Background: Curcumin, a providential spice, has its role in protecting the brain from neurodegeneration.
Despite its ubiquitous role, it is not exploited alone due to its hampered bioavailability.
By restraining the intestinal and liver enzymatic metabolism, one can boost the bioavailability of
curcumin and promotes reabsorption of the curcumin. Diclofenac inhibits uridine 5'-diphosphoglucuronosyltransferase
enzymes specifically responsible for the metabolism and elimination of curcumin.
Lactobacillus rhamnosus is able to synthesize and release the β -d-glucuronidase enzyme,
which reverts curcumin into the active form.
Objective: In this research, we aim to combine curcumin with Lactobacillus rhamnosus and diclofenac
as an adjuvant with curcumin to potentiate anti-Alzheimer effect in mice impaired with
memory by scopolamine.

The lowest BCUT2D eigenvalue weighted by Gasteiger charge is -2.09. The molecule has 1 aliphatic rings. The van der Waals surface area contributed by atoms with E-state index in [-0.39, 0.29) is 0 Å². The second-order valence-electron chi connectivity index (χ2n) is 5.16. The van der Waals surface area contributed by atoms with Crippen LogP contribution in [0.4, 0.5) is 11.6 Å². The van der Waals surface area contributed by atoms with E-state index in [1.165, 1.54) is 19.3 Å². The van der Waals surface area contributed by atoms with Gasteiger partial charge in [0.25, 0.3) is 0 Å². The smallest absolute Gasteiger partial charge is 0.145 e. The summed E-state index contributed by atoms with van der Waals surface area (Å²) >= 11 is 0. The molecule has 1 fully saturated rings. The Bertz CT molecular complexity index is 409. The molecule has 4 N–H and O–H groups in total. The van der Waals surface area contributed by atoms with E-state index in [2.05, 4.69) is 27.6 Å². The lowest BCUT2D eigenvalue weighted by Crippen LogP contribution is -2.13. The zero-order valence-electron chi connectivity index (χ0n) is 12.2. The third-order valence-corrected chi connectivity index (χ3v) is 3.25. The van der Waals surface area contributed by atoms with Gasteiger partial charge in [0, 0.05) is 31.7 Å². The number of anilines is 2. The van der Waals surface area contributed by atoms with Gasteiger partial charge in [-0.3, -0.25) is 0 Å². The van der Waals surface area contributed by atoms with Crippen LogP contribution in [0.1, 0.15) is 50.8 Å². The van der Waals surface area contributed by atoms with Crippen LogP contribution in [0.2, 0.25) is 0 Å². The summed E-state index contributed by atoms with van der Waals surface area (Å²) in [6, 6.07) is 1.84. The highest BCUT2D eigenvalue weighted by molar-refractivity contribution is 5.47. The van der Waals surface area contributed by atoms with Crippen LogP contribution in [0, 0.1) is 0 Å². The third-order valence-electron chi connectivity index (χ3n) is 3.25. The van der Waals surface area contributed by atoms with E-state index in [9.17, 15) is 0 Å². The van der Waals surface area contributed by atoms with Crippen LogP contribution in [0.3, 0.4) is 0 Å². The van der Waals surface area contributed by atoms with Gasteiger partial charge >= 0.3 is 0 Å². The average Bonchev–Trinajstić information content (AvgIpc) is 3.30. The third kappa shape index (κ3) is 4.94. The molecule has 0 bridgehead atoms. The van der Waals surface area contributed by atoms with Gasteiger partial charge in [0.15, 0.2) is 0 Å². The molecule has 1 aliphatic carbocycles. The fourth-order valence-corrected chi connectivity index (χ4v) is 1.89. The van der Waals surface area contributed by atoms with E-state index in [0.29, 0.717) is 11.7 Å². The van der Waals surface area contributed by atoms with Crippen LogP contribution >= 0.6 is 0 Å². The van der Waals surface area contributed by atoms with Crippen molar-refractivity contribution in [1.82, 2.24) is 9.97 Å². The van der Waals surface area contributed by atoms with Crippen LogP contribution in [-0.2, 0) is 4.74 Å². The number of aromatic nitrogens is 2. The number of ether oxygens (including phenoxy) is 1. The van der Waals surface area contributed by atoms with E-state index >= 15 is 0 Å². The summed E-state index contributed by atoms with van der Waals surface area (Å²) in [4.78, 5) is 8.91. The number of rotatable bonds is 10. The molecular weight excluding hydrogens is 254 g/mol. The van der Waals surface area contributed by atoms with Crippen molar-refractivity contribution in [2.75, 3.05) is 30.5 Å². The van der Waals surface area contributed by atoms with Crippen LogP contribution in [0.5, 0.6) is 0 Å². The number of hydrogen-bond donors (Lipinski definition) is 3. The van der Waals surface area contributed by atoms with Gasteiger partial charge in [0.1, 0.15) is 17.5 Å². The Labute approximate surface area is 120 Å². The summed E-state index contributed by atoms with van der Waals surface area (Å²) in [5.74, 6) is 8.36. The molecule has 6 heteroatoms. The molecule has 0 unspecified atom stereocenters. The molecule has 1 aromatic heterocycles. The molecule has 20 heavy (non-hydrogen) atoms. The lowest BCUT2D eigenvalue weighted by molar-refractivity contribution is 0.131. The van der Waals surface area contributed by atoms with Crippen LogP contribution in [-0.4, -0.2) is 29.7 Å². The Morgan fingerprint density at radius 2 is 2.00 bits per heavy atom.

Methods: To induce amnesia, scopolamine was used in mice model (1mg/kg, daily for 10 days i.p.).
After execution of behavioural tests (Morris Water Maze test), brain and liver were isolated for further
neurochemical and histopathology examination.
Results: Our finding showed a marked rise in the level of antioxidant enzymes in curcumin with L.
rhamnosus and diclofenac compared to curcumin alone. Additionally, the behavioural study revealed
that cognition in mice with curcumin adjuvant with L. rhamnosus and diclofenac showed a marked
improvement. The histology study proves that curcumin alone possesses less and a non-significant
neuroprotective effect as compared to curcumin with L. rhamnosus and diclofenac.
Conclusion: This entire outcome ratifies that curcumin with L. rhamnosus and diclofenac has higher
activity as compared to curcumin alone, which reversed the cognition in the Alzheimer disease model.